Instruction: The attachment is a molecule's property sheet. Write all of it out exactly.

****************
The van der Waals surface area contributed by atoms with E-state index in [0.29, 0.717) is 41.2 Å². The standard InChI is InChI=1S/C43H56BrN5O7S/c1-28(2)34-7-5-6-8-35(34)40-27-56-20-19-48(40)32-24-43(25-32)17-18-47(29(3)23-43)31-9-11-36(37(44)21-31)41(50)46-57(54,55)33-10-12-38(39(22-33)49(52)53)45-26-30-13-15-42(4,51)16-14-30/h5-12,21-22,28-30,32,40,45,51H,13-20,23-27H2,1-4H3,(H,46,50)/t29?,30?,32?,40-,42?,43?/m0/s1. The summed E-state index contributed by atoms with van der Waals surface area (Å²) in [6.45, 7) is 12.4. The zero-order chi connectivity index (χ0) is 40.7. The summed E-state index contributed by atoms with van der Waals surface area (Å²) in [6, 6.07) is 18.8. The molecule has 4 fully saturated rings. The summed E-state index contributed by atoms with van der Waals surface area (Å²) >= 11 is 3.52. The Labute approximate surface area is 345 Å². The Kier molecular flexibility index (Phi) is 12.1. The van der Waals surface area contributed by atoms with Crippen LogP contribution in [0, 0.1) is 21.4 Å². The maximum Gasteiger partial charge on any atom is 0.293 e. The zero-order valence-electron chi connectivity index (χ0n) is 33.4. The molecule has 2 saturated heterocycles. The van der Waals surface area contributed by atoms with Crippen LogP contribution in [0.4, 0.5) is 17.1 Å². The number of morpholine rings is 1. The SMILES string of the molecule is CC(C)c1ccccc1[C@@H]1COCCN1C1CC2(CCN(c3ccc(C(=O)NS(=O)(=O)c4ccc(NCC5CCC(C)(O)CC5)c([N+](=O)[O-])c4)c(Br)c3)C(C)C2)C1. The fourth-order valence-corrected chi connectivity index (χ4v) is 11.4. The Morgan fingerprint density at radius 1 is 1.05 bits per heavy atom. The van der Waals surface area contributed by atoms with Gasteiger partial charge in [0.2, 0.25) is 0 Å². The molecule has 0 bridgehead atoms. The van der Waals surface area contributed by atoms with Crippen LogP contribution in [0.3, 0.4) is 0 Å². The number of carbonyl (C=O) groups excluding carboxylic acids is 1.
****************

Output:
The van der Waals surface area contributed by atoms with E-state index in [0.29, 0.717) is 41.2 Å². The standard InChI is InChI=1S/C43H56BrN5O7S/c1-28(2)34-7-5-6-8-35(34)40-27-56-20-19-48(40)32-24-43(25-32)17-18-47(29(3)23-43)31-9-11-36(37(44)21-31)41(50)46-57(54,55)33-10-12-38(39(22-33)49(52)53)45-26-30-13-15-42(4,51)16-14-30/h5-12,21-22,28-30,32,40,45,51H,13-20,23-27H2,1-4H3,(H,46,50)/t29?,30?,32?,40-,42?,43?/m0/s1. The summed E-state index contributed by atoms with van der Waals surface area (Å²) in [6.45, 7) is 12.4. The zero-order chi connectivity index (χ0) is 40.7. The summed E-state index contributed by atoms with van der Waals surface area (Å²) in [6, 6.07) is 18.8. The molecule has 4 fully saturated rings. The summed E-state index contributed by atoms with van der Waals surface area (Å²) >= 11 is 3.52. The Labute approximate surface area is 345 Å². The Kier molecular flexibility index (Phi) is 12.1. The van der Waals surface area contributed by atoms with Crippen LogP contribution in [0, 0.1) is 21.4 Å². The maximum Gasteiger partial charge on any atom is 0.293 e. The zero-order valence-electron chi connectivity index (χ0n) is 33.4. The molecule has 2 saturated heterocycles. The van der Waals surface area contributed by atoms with Crippen LogP contribution in [0.4, 0.5) is 17.1 Å². The number of morpholine rings is 1. The SMILES string of the molecule is CC(C)c1ccccc1[C@@H]1COCCN1C1CC2(CCN(c3ccc(C(=O)NS(=O)(=O)c4ccc(NCC5CCC(C)(O)CC5)c([N+](=O)[O-])c4)c(Br)c3)C(C)C2)C1. The fourth-order valence-corrected chi connectivity index (χ4v) is 11.4. The Morgan fingerprint density at radius 1 is 1.05 bits per heavy atom. The van der Waals surface area contributed by atoms with Gasteiger partial charge in [0.2, 0.25) is 0 Å². The molecule has 0 bridgehead atoms. The van der Waals surface area contributed by atoms with Crippen LogP contribution in [0.3, 0.4) is 0 Å². The number of carbonyl (C=O) groups excluding carboxylic acids is 1.